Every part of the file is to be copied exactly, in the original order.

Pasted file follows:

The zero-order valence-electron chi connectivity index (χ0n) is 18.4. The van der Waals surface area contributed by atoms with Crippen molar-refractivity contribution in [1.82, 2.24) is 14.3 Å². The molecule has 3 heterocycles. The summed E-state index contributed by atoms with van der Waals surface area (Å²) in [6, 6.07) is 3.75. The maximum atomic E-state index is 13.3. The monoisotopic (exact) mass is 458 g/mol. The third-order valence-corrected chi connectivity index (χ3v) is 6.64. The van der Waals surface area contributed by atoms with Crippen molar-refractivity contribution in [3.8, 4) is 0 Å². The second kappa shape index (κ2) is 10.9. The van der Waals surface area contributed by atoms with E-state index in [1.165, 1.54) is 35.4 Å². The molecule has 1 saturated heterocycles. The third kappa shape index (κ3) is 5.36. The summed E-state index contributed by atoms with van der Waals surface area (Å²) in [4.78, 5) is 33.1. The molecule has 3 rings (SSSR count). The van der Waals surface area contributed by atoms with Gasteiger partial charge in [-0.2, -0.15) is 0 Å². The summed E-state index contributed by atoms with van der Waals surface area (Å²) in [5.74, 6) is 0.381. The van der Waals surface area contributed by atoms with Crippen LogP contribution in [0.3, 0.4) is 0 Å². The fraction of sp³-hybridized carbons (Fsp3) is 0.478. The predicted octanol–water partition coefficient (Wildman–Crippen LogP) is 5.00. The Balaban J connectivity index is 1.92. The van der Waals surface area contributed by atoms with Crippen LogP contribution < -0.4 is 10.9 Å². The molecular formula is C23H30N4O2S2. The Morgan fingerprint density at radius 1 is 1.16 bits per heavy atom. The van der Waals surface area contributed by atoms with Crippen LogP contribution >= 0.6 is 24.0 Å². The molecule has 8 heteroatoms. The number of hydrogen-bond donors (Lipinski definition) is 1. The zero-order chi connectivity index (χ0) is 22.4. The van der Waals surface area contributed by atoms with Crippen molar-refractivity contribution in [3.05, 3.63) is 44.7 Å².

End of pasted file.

The zero-order valence-electron chi connectivity index (χ0n) is 18.4. The van der Waals surface area contributed by atoms with Crippen molar-refractivity contribution in [1.82, 2.24) is 14.3 Å². The molecule has 3 heterocycles. The summed E-state index contributed by atoms with van der Waals surface area (Å²) in [6, 6.07) is 3.75. The maximum atomic E-state index is 13.3. The monoisotopic (exact) mass is 458 g/mol. The third-order valence-corrected chi connectivity index (χ3v) is 6.64. The van der Waals surface area contributed by atoms with Crippen molar-refractivity contribution in [3.8, 4) is 0 Å². The second kappa shape index (κ2) is 10.9. The van der Waals surface area contributed by atoms with E-state index in [1.165, 1.54) is 35.4 Å². The molecule has 1 saturated heterocycles. The third kappa shape index (κ3) is 5.36. The summed E-state index contributed by atoms with van der Waals surface area (Å²) in [4.78, 5) is 33.1. The molecule has 3 rings (SSSR count). The van der Waals surface area contributed by atoms with Gasteiger partial charge in [-0.2, -0.15) is 0 Å². The summed E-state index contributed by atoms with van der Waals surface area (Å²) in [5.74, 6) is 0.381. The van der Waals surface area contributed by atoms with Crippen LogP contribution in [0.3, 0.4) is 0 Å². The fraction of sp³-hybridized carbons (Fsp3) is 0.478. The predicted octanol–water partition coefficient (Wildman–Crippen LogP) is 5.00. The Balaban J connectivity index is 1.92. The van der Waals surface area contributed by atoms with Crippen LogP contribution < -0.4 is 10.9 Å². The molecular formula is C23H30N4O2S2. The Morgan fingerprint density at radius 1 is 1.16 bits per heavy atom. The van der Waals surface area contributed by atoms with Crippen LogP contribution >= 0.6 is 24.0 Å². The molecule has 8 heteroatoms. The number of hydrogen-bond donors (Lipinski definition) is 1. The zero-order chi connectivity index (χ0) is 22.4. The van der Waals surface area contributed by atoms with Crippen molar-refractivity contribution in [3.05, 3.63) is 44.7 Å².